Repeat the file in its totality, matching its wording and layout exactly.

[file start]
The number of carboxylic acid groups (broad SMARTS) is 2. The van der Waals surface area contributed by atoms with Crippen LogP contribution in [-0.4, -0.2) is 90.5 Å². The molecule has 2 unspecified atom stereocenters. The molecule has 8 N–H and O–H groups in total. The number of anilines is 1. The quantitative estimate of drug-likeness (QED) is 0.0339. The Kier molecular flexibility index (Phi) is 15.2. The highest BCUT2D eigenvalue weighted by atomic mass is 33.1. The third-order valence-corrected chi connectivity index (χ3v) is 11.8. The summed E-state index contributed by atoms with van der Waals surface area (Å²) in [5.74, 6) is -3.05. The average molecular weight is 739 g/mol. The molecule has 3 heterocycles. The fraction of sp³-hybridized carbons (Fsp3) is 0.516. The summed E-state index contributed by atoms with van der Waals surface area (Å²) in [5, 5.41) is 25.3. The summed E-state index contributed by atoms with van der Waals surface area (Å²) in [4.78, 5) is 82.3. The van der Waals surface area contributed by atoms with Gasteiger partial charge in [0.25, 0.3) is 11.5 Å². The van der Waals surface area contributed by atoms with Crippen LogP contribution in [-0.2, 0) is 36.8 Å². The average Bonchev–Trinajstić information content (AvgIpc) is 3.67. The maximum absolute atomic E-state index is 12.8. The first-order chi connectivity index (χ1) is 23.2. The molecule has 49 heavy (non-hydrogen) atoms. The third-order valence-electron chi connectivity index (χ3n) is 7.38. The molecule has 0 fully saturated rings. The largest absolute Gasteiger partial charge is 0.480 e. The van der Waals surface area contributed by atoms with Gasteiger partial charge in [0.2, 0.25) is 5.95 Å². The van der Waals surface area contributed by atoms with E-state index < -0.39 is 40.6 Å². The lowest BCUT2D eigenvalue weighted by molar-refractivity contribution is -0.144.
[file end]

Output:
The number of carboxylic acid groups (broad SMARTS) is 2. The van der Waals surface area contributed by atoms with Crippen LogP contribution in [-0.4, -0.2) is 90.5 Å². The molecule has 2 unspecified atom stereocenters. The molecule has 8 N–H and O–H groups in total. The number of anilines is 1. The quantitative estimate of drug-likeness (QED) is 0.0339. The Kier molecular flexibility index (Phi) is 15.2. The highest BCUT2D eigenvalue weighted by atomic mass is 33.1. The third-order valence-corrected chi connectivity index (χ3v) is 11.8. The summed E-state index contributed by atoms with van der Waals surface area (Å²) in [5.74, 6) is -3.05. The average molecular weight is 739 g/mol. The molecule has 3 heterocycles. The fraction of sp³-hybridized carbons (Fsp3) is 0.516. The summed E-state index contributed by atoms with van der Waals surface area (Å²) in [5, 5.41) is 25.3. The summed E-state index contributed by atoms with van der Waals surface area (Å²) in [4.78, 5) is 82.3. The van der Waals surface area contributed by atoms with Gasteiger partial charge in [0.25, 0.3) is 11.5 Å². The van der Waals surface area contributed by atoms with Crippen LogP contribution in [-0.2, 0) is 36.8 Å². The average Bonchev–Trinajstić information content (AvgIpc) is 3.67. The maximum absolute atomic E-state index is 12.8. The first-order chi connectivity index (χ1) is 23.2. The molecule has 49 heavy (non-hydrogen) atoms. The third-order valence-electron chi connectivity index (χ3n) is 7.38. The molecule has 0 fully saturated rings. The largest absolute Gasteiger partial charge is 0.480 e. The van der Waals surface area contributed by atoms with Gasteiger partial charge in [0.2, 0.25) is 5.95 Å². The van der Waals surface area contributed by atoms with E-state index < -0.39 is 40.6 Å². The lowest BCUT2D eigenvalue weighted by molar-refractivity contribution is -0.144.